GLOSSARY USEFUL AID TO SCHOLARS ~Stephen Kohl, Ph.D.
Ranald MacDonald’s account of his stay in Japan was written from memory many years after the experience. Many of his Japanese artifacts were lost; the one concrete thing brought back from Japan and appended to his account of his adventures is his glossary of Japanese words.
We are fortunate that Professor Kenji Sonoda has recently taken the trouble to reconstruct the list of words as MacDonald originally had them. It is understandable and inevitable that misspellings slipped into the list after Malcolm McLeod worked it over twice. One of the most difficult things in the world is to work with words in a language with which one is not familiar. One would suppose that these discrepancies would have come to light in 1923 when Lewis and Marakami assembled the manuscript we have today. Nevertheless, we now have Professor Sonoda’s reconstruction which will stand as a valuable linguistic tool.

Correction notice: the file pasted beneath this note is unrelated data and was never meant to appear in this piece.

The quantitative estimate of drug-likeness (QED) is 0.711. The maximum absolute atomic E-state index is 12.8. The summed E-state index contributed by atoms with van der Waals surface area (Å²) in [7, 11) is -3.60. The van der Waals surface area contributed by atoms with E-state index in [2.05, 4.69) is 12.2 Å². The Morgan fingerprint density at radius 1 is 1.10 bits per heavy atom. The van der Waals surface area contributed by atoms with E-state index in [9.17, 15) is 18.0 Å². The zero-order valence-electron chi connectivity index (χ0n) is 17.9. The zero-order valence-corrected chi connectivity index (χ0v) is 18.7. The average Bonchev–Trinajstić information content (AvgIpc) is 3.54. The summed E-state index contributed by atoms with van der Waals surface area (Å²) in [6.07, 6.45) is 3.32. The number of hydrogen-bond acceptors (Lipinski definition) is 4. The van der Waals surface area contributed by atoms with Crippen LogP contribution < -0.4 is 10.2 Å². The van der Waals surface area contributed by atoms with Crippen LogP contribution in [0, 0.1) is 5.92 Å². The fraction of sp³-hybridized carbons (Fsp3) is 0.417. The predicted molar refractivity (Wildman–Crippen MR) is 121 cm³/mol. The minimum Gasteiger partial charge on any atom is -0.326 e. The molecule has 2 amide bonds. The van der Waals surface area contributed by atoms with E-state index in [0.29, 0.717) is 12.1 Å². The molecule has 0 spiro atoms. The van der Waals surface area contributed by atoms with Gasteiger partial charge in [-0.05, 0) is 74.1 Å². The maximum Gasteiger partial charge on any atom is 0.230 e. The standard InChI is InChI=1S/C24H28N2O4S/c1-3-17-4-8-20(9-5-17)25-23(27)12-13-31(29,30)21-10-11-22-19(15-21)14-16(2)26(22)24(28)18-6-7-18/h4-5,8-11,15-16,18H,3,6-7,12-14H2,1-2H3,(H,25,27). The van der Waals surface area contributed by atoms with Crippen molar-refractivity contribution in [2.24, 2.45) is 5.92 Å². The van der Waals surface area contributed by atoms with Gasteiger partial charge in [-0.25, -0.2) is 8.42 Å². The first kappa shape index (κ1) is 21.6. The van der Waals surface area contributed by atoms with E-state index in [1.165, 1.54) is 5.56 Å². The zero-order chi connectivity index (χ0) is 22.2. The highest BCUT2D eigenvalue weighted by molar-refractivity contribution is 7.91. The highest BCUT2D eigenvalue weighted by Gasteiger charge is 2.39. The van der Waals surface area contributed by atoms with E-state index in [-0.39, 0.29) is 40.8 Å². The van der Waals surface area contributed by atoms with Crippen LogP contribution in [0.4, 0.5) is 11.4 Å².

We have relatively few sources available to tell us how Japanese words were actually pronounced in pre-modern times. As Professor Sonoda points out, the major sources are Carl Peter Thunberg (1743 – 1828), Walter Henry Medhurst (1796-1857) and Ranald MacDonald. There are important differences in these lists which are instructive. Since Medhurst got his words from a dictionary, he provides us with official readings as opposed to the way people actually spoke the words. Thunberg compiled his list on the basis of how he heard people say the words. He traveled extensively in Japan, but from west to east, from Nagasaki to Edo and back. Ranald MacDonald also compiled his list on the basis of what he heard, but he traveled the entire length of the country from the northernmost tip of Hokkaido to Nagasaki in the south. Although much of his journey was by boat, they put to shore at regular intervals so that his vocabulary will surely show a variety of dialects not found in either Medhurst or Thunberg.
The important thing, of course, is having an accurate version of what Ranald MacDonald heard and recorded. Professor Sonoda has given us that.
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